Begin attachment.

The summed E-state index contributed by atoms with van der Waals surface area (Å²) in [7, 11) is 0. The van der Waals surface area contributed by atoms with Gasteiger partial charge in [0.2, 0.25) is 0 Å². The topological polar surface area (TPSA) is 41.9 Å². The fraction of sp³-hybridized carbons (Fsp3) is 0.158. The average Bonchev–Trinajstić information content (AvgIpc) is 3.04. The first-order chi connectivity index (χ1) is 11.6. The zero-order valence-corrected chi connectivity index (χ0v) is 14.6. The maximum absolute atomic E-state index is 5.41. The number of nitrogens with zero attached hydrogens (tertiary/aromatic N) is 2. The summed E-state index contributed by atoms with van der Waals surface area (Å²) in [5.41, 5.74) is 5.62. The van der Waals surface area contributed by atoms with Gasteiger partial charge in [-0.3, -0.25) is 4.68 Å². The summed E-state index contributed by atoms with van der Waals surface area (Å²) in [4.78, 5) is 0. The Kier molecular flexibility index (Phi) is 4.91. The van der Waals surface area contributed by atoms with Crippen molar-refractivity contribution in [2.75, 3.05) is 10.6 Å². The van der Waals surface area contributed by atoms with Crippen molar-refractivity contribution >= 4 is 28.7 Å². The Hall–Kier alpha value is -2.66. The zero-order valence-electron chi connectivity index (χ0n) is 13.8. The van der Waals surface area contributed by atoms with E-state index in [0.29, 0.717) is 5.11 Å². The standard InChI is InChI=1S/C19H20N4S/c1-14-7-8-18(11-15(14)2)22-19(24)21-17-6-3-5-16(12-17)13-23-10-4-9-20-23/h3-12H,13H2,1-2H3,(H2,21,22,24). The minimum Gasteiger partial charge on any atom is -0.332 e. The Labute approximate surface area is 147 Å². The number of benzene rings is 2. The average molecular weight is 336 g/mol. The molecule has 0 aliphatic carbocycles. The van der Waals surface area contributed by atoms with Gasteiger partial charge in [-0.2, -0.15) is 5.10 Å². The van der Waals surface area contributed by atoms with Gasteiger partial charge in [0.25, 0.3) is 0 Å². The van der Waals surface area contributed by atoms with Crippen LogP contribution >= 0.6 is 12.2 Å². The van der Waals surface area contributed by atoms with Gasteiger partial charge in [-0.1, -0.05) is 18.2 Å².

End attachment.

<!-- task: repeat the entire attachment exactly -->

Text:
The summed E-state index contributed by atoms with van der Waals surface area (Å²) in [7, 11) is 0. The van der Waals surface area contributed by atoms with Gasteiger partial charge in [0.2, 0.25) is 0 Å². The topological polar surface area (TPSA) is 41.9 Å². The fraction of sp³-hybridized carbons (Fsp3) is 0.158. The average Bonchev–Trinajstić information content (AvgIpc) is 3.04. The first-order chi connectivity index (χ1) is 11.6. The zero-order valence-corrected chi connectivity index (χ0v) is 14.6. The maximum absolute atomic E-state index is 5.41. The number of nitrogens with zero attached hydrogens (tertiary/aromatic N) is 2. The summed E-state index contributed by atoms with van der Waals surface area (Å²) in [5.41, 5.74) is 5.62. The van der Waals surface area contributed by atoms with Gasteiger partial charge in [-0.3, -0.25) is 4.68 Å². The summed E-state index contributed by atoms with van der Waals surface area (Å²) in [4.78, 5) is 0. The Kier molecular flexibility index (Phi) is 4.91. The van der Waals surface area contributed by atoms with Crippen molar-refractivity contribution in [2.75, 3.05) is 10.6 Å². The van der Waals surface area contributed by atoms with Crippen molar-refractivity contribution >= 4 is 28.7 Å². The Hall–Kier alpha value is -2.66. The zero-order valence-electron chi connectivity index (χ0n) is 13.8. The van der Waals surface area contributed by atoms with E-state index in [0.29, 0.717) is 5.11 Å². The standard InChI is InChI=1S/C19H20N4S/c1-14-7-8-18(11-15(14)2)22-19(24)21-17-6-3-5-16(12-17)13-23-10-4-9-20-23/h3-12H,13H2,1-2H3,(H2,21,22,24). The minimum Gasteiger partial charge on any atom is -0.332 e. The Labute approximate surface area is 147 Å². The number of benzene rings is 2. The average molecular weight is 336 g/mol. The molecule has 0 aliphatic carbocycles. The van der Waals surface area contributed by atoms with Gasteiger partial charge in [-0.2, -0.15) is 5.10 Å². The van der Waals surface area contributed by atoms with Gasteiger partial charge in [0.25, 0.3) is 0 Å². The van der Waals surface area contributed by atoms with Crippen LogP contribution >= 0.6 is 12.2 Å². The van der Waals surface area contributed by atoms with Gasteiger partial charge in [-0.1, -0.05) is 18.2 Å².